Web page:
On July 30, stars will align in Central Oregon for simultaneous events so rare that they can only be compared to prophecies and predictions found in The Singularity, The Cosmogenesis, the Quatrains of Nostradamus, and the I Ching. A day on the calendar so significant it immediately rivals in importance the ending of the Mayan calendar in 2012. OK, maybe none of that is true, but for the first time in about two years (remember the Shins, Matisyahu and the Gourds all playing on one night in 2007?), two major musical acts will be performing on Central Oregon stages on the same night - Peter Frampton at the Deschutes County Fairgrounds and Sugarland at the Les Schwab Amphitheater.
What is a music fan to do? Both are multiplatinum-selling artists, both are backed by bands of musicians that could tour in their own right, and both have songs that, more than likely, at least one member of your household can sing (or at least hum) along to.
The last time Sugarland was slated to play the LSA, we provided a tale of the tape, setting the pop country stars up against outlaw country hero Willie Nelson, who was also playing the LSA that week. Well, Sugarland cancelled (supposedly because of health problems and not because our write up intimidated them out of appearing) so we're bringing the fight back on for what we're calling the Battle for July 30. Here's how this arena rock legend and country music banner carrier measure up:
Frampton: For years, it was rumored that Peter Frampton basically disappeared from the rock 'n' roll landscape because he suffered from stage fright so bad that he could no longer perform in public. In reality, Frampton's career simply was not able to once again measure up to the success he had playing in Humble Pie and with his six-times platinum, still-on-the-radio-everyday live album Frampton Comes Alive!
Sugarland: Founding member Kristin Hall left the group to stay home and write songs just two years after the band took off with its debut release Twice the Speed of Life. However, rumor has it that she was forced out of Sugarland due to her ballooning weight problem and her open lesbian lifestyle, which didn't fit well with the image of an up-and-coming, mainstream country music group.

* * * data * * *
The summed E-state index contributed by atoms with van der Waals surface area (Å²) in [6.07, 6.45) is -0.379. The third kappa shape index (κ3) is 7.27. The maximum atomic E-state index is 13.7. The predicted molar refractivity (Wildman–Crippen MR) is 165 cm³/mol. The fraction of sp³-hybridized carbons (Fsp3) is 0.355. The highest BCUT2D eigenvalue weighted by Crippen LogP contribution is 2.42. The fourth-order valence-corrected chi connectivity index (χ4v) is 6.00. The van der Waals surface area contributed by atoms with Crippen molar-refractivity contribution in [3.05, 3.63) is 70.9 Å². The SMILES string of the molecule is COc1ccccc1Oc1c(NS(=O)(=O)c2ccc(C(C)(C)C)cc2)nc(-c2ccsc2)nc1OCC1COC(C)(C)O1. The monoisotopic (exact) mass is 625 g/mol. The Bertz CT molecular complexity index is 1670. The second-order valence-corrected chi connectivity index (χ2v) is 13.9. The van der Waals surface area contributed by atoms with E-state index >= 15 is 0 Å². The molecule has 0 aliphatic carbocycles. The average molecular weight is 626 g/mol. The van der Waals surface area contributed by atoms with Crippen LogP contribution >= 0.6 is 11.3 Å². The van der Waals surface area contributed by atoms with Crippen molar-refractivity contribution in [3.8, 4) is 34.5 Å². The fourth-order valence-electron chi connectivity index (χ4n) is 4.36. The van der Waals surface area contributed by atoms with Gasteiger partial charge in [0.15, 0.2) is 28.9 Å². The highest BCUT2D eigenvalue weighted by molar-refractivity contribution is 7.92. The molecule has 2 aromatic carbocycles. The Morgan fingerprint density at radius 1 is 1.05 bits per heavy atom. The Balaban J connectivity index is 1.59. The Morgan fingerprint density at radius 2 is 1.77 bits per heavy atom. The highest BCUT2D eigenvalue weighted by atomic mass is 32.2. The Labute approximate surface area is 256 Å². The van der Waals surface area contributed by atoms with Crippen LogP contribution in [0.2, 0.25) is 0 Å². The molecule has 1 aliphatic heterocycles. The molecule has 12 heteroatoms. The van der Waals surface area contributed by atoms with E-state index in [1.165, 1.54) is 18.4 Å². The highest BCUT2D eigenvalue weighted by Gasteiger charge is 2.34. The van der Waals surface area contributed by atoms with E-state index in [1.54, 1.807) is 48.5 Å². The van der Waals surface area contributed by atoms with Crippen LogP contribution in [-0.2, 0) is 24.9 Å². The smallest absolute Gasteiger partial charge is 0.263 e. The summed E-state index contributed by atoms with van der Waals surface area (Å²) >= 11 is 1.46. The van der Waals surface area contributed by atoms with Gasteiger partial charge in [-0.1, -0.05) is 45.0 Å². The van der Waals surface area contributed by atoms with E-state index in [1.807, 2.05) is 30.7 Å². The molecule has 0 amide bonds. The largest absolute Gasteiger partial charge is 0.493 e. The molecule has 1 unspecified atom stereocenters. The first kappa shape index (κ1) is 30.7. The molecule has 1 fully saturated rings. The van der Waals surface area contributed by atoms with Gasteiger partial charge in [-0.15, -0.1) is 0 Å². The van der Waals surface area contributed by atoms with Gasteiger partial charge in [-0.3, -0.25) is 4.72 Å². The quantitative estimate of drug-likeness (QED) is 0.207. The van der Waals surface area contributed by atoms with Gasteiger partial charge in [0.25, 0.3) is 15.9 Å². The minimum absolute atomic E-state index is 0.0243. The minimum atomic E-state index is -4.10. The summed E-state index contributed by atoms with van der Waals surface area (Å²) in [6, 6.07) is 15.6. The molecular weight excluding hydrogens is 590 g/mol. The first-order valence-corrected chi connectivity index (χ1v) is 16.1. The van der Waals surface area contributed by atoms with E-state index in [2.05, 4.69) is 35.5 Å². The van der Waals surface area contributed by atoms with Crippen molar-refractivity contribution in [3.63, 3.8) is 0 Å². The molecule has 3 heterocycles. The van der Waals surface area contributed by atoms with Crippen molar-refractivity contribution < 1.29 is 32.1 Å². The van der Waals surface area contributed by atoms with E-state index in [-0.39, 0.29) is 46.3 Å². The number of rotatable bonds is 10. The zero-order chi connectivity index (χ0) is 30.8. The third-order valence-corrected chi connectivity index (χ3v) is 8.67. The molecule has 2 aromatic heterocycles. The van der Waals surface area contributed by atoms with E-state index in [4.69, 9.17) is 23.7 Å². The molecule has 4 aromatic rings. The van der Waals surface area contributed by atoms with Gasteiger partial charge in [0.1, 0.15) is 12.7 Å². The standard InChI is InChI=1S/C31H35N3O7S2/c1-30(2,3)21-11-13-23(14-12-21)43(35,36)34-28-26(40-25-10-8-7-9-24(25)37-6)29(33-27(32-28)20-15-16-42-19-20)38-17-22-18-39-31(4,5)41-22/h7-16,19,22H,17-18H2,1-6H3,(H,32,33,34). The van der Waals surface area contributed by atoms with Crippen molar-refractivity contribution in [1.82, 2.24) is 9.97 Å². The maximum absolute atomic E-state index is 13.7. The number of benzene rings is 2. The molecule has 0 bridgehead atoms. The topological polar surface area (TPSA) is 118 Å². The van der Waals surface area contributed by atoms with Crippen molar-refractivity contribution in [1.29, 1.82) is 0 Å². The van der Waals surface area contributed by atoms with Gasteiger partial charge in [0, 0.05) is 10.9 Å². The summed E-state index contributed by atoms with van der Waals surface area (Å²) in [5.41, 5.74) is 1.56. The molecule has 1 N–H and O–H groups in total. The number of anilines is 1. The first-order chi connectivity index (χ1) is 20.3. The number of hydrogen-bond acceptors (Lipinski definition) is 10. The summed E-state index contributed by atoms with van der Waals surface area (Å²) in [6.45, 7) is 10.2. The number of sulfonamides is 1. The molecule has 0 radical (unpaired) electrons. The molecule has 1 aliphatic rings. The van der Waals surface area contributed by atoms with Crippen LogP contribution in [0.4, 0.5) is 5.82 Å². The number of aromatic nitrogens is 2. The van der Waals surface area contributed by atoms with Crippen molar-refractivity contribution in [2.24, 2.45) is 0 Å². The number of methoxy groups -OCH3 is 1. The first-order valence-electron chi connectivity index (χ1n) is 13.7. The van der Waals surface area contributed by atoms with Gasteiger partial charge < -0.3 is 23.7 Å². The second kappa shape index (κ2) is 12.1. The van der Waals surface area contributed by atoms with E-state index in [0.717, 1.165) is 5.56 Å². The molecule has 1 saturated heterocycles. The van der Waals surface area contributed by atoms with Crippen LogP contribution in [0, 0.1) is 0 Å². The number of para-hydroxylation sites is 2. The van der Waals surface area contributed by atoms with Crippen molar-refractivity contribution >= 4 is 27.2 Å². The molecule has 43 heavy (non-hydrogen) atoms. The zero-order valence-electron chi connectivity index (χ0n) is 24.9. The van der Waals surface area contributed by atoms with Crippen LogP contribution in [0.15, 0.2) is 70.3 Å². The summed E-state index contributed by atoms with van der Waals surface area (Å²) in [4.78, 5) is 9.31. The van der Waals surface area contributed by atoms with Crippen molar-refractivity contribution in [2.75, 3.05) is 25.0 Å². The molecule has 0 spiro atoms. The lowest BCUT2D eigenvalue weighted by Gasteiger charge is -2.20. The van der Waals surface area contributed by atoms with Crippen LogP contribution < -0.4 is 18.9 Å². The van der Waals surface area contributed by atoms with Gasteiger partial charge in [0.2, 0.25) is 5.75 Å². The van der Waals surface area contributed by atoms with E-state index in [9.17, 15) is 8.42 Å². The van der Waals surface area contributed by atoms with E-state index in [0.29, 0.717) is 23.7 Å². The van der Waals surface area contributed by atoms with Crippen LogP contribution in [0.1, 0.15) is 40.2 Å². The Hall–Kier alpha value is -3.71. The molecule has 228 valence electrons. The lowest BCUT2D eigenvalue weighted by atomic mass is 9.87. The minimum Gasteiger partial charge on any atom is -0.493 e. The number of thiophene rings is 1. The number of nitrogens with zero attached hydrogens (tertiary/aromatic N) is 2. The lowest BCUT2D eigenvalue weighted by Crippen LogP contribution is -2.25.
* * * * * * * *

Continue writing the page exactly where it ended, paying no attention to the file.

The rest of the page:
Ties to Famous Musicians
Frampton: He went to high school with David Bowie, and by the time he was 18 years old, Frampton had musical associations with Bill Wyman, Jerry Lee Lewis, John Entwistle and George Harrison.
Sugarland: During its first two years on the country music map, the group recorded with Jon Bon Jovi and toured the U.S. and Canada with Brad Paisley and Kenny Chesney.
Frampton: Frampton Comes Alive! sold six million copies in the U.S., 16 million worldwide, and is the fourth best-selling live album of all time behind only Garth Brooks' album Double Live, Bruce Springsteen & the E Street Band Live 1975 - '85, and Eagles Live.
Sugarland: Their 2004 debut single, "Baby Girl," peaked at No. 2 on the Billboard Hot Country Songs chart and set a record for being on the chart longer than any other song since the inception of Nielson SoundScan in 1990. It was the highest debut single for a group in 13 years. Sugarland had three more top-20 hits from Twice the Speed of Life, and the album ended up selling two million copies.
Advantage: It's a virtual tie
Frampton: He is widely known for using a Talk Box, an effects device that allows a guitar player to alter the sound of the instrument by changing the shape of his or her mouth. The talk box is so-named because it sounds like each note played is being spoken. He is also on the list of Rolling Stone's Top 100 Guitarists of All Time.
Sugarland: Singer Jennifer Nettles doesn't play any instruments. Kristian Bush plays several, including mandolin, acoustic guitar and harmonica.
5pm gates, 6:30pm show. Thursday, July 30. Les Schwab Amphitheater, 344 SW Shevlin Hixon Dr., $36/general admission, $79/reserved. All ages.
7pm Thursday, July 30. Deschutes County Fairgrounds 3800 SW Airport Way. Listen to 98.3FM "The Twins" for free ticket info.